Roger Clemens adds to defense team

Conventional wisdom might have the Roger Clemens defense team hiring a well-connected Washington, D.C., lawyer now that the pitching great has been indicted, but attorney Rusty Hardin brushed aside the possibility Friday.

Hardin, Clemens' lead attorney since he was connected to performance-enhancing drugs in the 2008 Mitchell report, told ESPN.com that San Diego-based defense attorney Michael Attanasio is joining him as co-counsel. Attanasio is partner in the firm Cooley Godward Kronish -- which also has a Washington office -- and served as federal prosecutor in Washington from 1991-99.

The Clemens team included prominent Washington attorney Lanny Breuer when the seven-time Cy Young winner appeared before a congressional committee in 2008 and denied having used performance-enhance drugs, which led to his indictment Thursday on six counts. Shortly after, Breuer was nominated by President Barrack Obama as assistant attorney general of the Justice Department's criminal division, overseeing all 93 U.S. attorneys -- including the prosecutor in Washington.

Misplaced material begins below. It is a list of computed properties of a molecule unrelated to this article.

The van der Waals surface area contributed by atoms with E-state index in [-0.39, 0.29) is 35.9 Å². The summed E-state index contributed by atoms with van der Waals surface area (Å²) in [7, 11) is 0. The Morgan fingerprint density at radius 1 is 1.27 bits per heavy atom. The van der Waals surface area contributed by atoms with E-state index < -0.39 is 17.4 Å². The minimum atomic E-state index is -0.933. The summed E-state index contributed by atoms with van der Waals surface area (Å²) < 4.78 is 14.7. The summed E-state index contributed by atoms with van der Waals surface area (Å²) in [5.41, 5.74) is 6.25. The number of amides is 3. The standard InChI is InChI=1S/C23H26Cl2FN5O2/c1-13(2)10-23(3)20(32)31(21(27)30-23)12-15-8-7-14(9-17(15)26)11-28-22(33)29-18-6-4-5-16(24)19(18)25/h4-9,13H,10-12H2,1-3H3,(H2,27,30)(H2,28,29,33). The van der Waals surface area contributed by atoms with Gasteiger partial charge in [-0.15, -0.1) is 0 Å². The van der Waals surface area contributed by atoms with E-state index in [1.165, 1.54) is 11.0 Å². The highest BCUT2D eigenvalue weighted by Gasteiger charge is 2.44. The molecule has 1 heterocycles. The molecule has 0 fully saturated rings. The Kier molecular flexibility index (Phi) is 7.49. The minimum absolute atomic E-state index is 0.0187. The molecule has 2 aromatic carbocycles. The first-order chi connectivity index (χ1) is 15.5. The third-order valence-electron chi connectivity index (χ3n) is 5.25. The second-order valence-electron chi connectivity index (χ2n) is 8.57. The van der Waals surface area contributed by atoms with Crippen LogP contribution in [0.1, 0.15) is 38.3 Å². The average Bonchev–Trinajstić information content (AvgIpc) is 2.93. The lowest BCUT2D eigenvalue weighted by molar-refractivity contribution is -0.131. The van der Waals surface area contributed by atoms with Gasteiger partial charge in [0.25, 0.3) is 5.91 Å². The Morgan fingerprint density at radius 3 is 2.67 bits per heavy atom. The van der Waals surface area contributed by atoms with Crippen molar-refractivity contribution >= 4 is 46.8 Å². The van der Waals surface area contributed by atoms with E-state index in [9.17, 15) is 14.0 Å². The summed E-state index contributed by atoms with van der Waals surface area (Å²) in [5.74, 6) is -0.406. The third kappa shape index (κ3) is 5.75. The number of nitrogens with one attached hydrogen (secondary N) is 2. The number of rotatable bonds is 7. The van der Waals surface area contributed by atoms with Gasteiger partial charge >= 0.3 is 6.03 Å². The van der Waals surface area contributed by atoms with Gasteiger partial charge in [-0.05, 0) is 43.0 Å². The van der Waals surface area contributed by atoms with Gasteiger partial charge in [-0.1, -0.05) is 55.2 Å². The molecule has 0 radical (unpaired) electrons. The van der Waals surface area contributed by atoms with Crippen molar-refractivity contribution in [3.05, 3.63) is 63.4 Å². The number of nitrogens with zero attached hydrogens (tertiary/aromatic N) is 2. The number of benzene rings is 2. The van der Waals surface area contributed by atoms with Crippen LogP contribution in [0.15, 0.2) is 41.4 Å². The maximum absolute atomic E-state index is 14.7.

"Everybody wants to say we should have a Washington lawyer, and they may be right," said Hardin, noting his Houston office has been besieged by calls from attorneys inside the Beltway. "But Mike was with the DOJ [Department of Justice] for eight years out of Washington and he knows his way around there.

"I've got to say, though, this is the first case I've ever been criticized as roundly and second-guessed as much. So I think I want to keep everybody where they feel comfortable second-guessing us and talking about how little we know."

Clemens told radio station WEEI in Boston that he is looking forward to having his say in court.